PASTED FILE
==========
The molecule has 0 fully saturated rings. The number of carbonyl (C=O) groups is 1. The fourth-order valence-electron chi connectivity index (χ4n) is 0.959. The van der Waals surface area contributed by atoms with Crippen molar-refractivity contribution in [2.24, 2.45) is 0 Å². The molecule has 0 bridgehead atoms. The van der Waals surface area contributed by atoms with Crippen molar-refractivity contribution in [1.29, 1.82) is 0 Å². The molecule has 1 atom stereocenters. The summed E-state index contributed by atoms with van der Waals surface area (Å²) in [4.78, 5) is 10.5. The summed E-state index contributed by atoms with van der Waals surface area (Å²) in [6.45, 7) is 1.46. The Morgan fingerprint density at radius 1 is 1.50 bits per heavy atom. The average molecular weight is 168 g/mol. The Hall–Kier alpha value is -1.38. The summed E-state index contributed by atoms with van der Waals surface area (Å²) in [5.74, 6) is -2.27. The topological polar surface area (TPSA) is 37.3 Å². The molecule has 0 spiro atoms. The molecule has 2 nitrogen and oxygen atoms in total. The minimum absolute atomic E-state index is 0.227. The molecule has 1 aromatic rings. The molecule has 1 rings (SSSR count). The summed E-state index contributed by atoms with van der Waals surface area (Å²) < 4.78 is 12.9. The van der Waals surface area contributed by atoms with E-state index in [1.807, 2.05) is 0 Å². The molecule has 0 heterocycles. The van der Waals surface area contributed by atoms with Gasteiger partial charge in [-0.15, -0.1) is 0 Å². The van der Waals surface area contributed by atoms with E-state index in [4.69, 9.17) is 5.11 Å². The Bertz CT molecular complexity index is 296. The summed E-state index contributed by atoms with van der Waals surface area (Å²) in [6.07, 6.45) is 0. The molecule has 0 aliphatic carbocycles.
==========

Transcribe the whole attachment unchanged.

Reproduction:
The molecule has 0 fully saturated rings. The number of carbonyl (C=O) groups is 1. The fourth-order valence-electron chi connectivity index (χ4n) is 0.959. The van der Waals surface area contributed by atoms with Crippen molar-refractivity contribution in [2.24, 2.45) is 0 Å². The molecule has 0 bridgehead atoms. The van der Waals surface area contributed by atoms with Crippen molar-refractivity contribution in [1.29, 1.82) is 0 Å². The molecule has 1 atom stereocenters. The summed E-state index contributed by atoms with van der Waals surface area (Å²) in [4.78, 5) is 10.5. The summed E-state index contributed by atoms with van der Waals surface area (Å²) in [6.45, 7) is 1.46. The Morgan fingerprint density at radius 1 is 1.50 bits per heavy atom. The average molecular weight is 168 g/mol. The Hall–Kier alpha value is -1.38. The summed E-state index contributed by atoms with van der Waals surface area (Å²) in [5.74, 6) is -2.27. The topological polar surface area (TPSA) is 37.3 Å². The molecule has 0 spiro atoms. The molecule has 2 nitrogen and oxygen atoms in total. The minimum absolute atomic E-state index is 0.227. The molecule has 1 aromatic rings. The molecule has 1 rings (SSSR count). The summed E-state index contributed by atoms with van der Waals surface area (Å²) < 4.78 is 12.9. The van der Waals surface area contributed by atoms with E-state index in [1.807, 2.05) is 0 Å². The molecule has 0 heterocycles. The van der Waals surface area contributed by atoms with Gasteiger partial charge in [-0.15, -0.1) is 0 Å². The van der Waals surface area contributed by atoms with E-state index in [4.69, 9.17) is 5.11 Å². The Bertz CT molecular complexity index is 296. The summed E-state index contributed by atoms with van der Waals surface area (Å²) in [6.07, 6.45) is 0. The molecule has 0 aliphatic carbocycles.